Hawaiʻi Island – Four Corners Friends, Writing, Speaking Engagements

In early January I traveled to Hawaiʻi Island for a month of writing, revisiting old friends, speaking and research. By early February I had visited Kailua-Kona, Kaʻū, Miloliʻi, Pahala, Hilo, and North Kohala. Mahalo to Rosemary Miller, Susan Caddell, David “Tiki” McLauren, Ed and Sharon Bernard, Herb Alverez Jeff Rogers, Kahu David de Carvalho, Yolanda Olson, Julia Neal, David Ross, Charles ”Mahina” Kaupiko, Mark and Dayna Blair, Deborah Lee, Kapali Lyon, and other friends for making this trip possible.

Kahu Charles and Mama Kahu Melveen Kaupiko royally hosted me at the Hauʻoli Kamanaʻo Church at Miloliʻi on the South Kona coast. I spoke at the Sunday morning service with a focus on the history of the church illustrated with Hawaiian language letters and vintage congregation photos.
Jeff Rogers producer and filmmaker of the Hawaiʻi Legacy Series of Christian History of Hawaiʻi documentary films and his crew set their cameras on the lawn of the Kahikolu Church parsonage along Kealakekua Bay. Jeff filmed me providing information about the life and times of Thomas Hopu, the close friend of Henry ‘Ōpūkaha‘ia. Hopu lived and served in the mid-1820s as a native minister at Kaʻawaloa sub-mission station directly across the bay from the parsonage.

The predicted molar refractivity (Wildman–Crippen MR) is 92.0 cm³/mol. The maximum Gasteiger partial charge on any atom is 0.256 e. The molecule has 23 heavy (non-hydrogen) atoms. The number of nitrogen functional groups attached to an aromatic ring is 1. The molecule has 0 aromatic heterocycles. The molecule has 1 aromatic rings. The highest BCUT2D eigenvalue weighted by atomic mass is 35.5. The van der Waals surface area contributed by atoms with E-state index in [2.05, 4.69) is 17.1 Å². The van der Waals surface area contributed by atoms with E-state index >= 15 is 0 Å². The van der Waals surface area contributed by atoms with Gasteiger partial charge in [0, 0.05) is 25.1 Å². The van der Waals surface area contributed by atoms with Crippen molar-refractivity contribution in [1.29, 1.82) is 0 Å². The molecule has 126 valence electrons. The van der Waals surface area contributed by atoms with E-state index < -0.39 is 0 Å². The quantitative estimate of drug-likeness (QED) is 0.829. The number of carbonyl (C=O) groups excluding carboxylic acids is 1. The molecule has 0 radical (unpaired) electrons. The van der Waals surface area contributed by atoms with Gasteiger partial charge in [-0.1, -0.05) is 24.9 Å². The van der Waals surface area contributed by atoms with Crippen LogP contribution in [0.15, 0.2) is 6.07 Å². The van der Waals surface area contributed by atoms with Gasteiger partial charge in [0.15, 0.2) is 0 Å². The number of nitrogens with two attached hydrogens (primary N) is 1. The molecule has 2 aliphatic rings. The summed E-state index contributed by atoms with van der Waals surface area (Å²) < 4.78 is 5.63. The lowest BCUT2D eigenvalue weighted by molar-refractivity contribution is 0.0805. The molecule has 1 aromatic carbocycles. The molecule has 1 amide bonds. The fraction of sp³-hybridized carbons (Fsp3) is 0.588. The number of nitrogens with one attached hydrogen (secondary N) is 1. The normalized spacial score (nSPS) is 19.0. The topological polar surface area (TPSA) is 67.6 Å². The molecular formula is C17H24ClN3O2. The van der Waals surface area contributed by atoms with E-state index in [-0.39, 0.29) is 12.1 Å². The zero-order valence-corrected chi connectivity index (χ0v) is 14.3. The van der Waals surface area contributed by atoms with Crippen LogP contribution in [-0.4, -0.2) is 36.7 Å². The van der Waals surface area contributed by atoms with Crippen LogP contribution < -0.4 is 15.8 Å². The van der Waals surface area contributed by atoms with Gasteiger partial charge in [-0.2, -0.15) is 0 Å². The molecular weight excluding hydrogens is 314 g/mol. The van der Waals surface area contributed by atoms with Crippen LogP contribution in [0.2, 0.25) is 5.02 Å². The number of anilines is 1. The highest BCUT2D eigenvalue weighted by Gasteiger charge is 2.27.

Herb Alverez pressure washes the grave of renowned Hawaiʻi Great Awakening evangelist Titus Coan in preparation for the upcoming mid-May bicentennial celebration of Haili Church in Hilo, Coan’s home church. The Coan grave is located at the Homelani-Kulamano Cemetery mauka of Haili Church.
Deborah Lee and I reminiscented about her blessed effort in returning to Hawaiʻi the remains of Henry ‘Ōpūkahaʻia from Cornwall, Connecticut in 1993. I am with Debbie at her family home near Hilo.
Pastor Mark and Dayna Blair hosted me at the Kalāhikiola Congregational Church parsonage in North Kohala. I have previously spent time with the Blairs in Kauaʻi and Honolulu so it was fun to visit them at their home too.
The Kalāhikiola Congregational Church lit by a full moon. Pastor Mark Blair invited me to speak about the life of Henry ‘Ōpūkahaʻia during the church’s mid-week Bible study. I gained an understanding of the ministry of American missionary Father Bond in North Kohala through church members and a visit to the historic church grounds. I hope to return to learn more.
Surfer buddy David “Tiki” McLauren catches the sunset at the Old Airport Beach in Kailua-Kona during a YWAM-Ships pot luck birthday party. Tiki, now a Big Island resident, who grew up in Oceanside, California, and I were neighbors in Haleʻiwa Oʻahu in the winter surf session of 1970-71. Mahalo Tiki for loan of a car during my visit – made the visit possible!